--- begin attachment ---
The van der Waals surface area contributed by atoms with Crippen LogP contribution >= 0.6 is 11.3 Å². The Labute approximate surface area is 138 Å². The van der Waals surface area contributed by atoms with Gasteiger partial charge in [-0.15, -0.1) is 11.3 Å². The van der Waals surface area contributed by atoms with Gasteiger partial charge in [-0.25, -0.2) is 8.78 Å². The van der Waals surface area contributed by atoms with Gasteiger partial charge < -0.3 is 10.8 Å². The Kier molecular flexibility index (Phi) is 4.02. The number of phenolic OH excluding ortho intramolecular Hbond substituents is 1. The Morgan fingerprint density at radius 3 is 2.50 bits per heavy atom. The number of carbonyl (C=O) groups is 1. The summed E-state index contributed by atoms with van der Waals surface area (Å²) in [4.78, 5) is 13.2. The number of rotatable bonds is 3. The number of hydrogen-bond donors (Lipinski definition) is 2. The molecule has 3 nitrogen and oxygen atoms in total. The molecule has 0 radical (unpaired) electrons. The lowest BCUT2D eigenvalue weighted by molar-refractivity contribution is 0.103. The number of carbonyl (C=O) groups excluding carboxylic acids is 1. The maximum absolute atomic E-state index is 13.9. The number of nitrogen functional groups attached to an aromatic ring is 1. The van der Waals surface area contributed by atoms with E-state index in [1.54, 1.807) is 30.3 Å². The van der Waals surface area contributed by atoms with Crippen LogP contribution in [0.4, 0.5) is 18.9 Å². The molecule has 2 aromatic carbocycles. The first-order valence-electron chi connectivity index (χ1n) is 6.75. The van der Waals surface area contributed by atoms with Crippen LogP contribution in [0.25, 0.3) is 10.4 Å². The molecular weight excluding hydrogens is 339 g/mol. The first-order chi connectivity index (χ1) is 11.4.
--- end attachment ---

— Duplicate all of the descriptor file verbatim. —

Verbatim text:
The van der Waals surface area contributed by atoms with Crippen LogP contribution >= 0.6 is 11.3 Å². The Labute approximate surface area is 138 Å². The van der Waals surface area contributed by atoms with Gasteiger partial charge in [-0.15, -0.1) is 11.3 Å². The van der Waals surface area contributed by atoms with Gasteiger partial charge in [-0.25, -0.2) is 8.78 Å². The van der Waals surface area contributed by atoms with Gasteiger partial charge < -0.3 is 10.8 Å². The Kier molecular flexibility index (Phi) is 4.02. The number of phenolic OH excluding ortho intramolecular Hbond substituents is 1. The Morgan fingerprint density at radius 3 is 2.50 bits per heavy atom. The number of carbonyl (C=O) groups is 1. The summed E-state index contributed by atoms with van der Waals surface area (Å²) in [4.78, 5) is 13.2. The number of rotatable bonds is 3. The number of hydrogen-bond donors (Lipinski definition) is 2. The molecule has 3 nitrogen and oxygen atoms in total. The molecule has 0 radical (unpaired) electrons. The lowest BCUT2D eigenvalue weighted by molar-refractivity contribution is 0.103. The number of carbonyl (C=O) groups excluding carboxylic acids is 1. The maximum absolute atomic E-state index is 13.9. The number of nitrogen functional groups attached to an aromatic ring is 1. The van der Waals surface area contributed by atoms with E-state index in [1.54, 1.807) is 30.3 Å². The van der Waals surface area contributed by atoms with Crippen LogP contribution in [0.4, 0.5) is 18.9 Å². The molecule has 2 aromatic carbocycles. The first-order valence-electron chi connectivity index (χ1n) is 6.75. The van der Waals surface area contributed by atoms with Crippen LogP contribution in [0.25, 0.3) is 10.4 Å². The molecular weight excluding hydrogens is 339 g/mol. The first-order chi connectivity index (χ1) is 11.4.